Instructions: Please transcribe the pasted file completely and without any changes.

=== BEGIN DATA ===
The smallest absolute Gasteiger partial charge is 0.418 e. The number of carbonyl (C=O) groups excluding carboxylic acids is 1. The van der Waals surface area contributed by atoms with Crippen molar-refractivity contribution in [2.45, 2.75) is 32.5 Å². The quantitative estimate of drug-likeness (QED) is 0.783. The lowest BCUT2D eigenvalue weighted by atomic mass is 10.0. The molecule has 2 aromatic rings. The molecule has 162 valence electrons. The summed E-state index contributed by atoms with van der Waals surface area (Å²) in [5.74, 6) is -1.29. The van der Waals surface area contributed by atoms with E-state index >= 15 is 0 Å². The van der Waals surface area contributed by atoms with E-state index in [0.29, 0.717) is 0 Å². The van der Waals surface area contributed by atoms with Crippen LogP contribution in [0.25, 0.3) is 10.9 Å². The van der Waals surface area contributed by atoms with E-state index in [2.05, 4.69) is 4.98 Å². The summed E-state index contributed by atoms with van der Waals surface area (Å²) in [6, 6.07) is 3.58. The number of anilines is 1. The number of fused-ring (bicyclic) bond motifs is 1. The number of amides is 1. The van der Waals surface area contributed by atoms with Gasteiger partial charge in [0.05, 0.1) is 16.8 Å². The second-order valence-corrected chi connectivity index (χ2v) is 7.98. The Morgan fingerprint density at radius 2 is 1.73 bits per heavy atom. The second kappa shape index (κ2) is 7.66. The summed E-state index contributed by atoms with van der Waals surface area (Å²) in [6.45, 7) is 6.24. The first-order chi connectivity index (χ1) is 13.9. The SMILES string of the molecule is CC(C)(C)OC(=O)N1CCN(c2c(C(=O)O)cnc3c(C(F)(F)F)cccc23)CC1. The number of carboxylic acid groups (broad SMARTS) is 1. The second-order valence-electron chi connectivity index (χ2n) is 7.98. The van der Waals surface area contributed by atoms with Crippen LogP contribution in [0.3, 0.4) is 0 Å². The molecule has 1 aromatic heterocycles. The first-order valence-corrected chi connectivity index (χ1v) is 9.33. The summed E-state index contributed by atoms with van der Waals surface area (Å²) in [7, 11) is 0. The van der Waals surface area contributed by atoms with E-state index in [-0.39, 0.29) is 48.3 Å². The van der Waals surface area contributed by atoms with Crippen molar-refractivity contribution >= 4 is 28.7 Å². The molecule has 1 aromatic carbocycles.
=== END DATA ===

The smallest absolute Gasteiger partial charge is 0.418 e. The number of carbonyl (C=O) groups excluding carboxylic acids is 1. The van der Waals surface area contributed by atoms with Crippen molar-refractivity contribution in [2.45, 2.75) is 32.5 Å². The quantitative estimate of drug-likeness (QED) is 0.783. The lowest BCUT2D eigenvalue weighted by atomic mass is 10.0. The molecule has 2 aromatic rings. The molecule has 162 valence electrons. The summed E-state index contributed by atoms with van der Waals surface area (Å²) in [5.74, 6) is -1.29. The van der Waals surface area contributed by atoms with E-state index >= 15 is 0 Å². The van der Waals surface area contributed by atoms with E-state index in [0.29, 0.717) is 0 Å². The van der Waals surface area contributed by atoms with Crippen LogP contribution in [0.25, 0.3) is 10.9 Å². The van der Waals surface area contributed by atoms with E-state index in [2.05, 4.69) is 4.98 Å². The summed E-state index contributed by atoms with van der Waals surface area (Å²) in [6, 6.07) is 3.58. The number of anilines is 1. The number of fused-ring (bicyclic) bond motifs is 1. The number of amides is 1. The van der Waals surface area contributed by atoms with Gasteiger partial charge in [0.05, 0.1) is 16.8 Å². The second-order valence-corrected chi connectivity index (χ2v) is 7.98. The Morgan fingerprint density at radius 2 is 1.73 bits per heavy atom. The second kappa shape index (κ2) is 7.66. The summed E-state index contributed by atoms with van der Waals surface area (Å²) in [6.45, 7) is 6.24. The first-order chi connectivity index (χ1) is 13.9. The SMILES string of the molecule is CC(C)(C)OC(=O)N1CCN(c2c(C(=O)O)cnc3c(C(F)(F)F)cccc23)CC1. The number of carboxylic acid groups (broad SMARTS) is 1. The second-order valence-electron chi connectivity index (χ2n) is 7.98. The van der Waals surface area contributed by atoms with Crippen LogP contribution in [0.3, 0.4) is 0 Å². The molecule has 1 aromatic heterocycles. The first-order valence-corrected chi connectivity index (χ1v) is 9.33. The summed E-state index contributed by atoms with van der Waals surface area (Å²) in [7, 11) is 0. The van der Waals surface area contributed by atoms with E-state index in [-0.39, 0.29) is 48.3 Å². The van der Waals surface area contributed by atoms with Crippen molar-refractivity contribution >= 4 is 28.7 Å². The molecule has 1 aromatic carbocycles.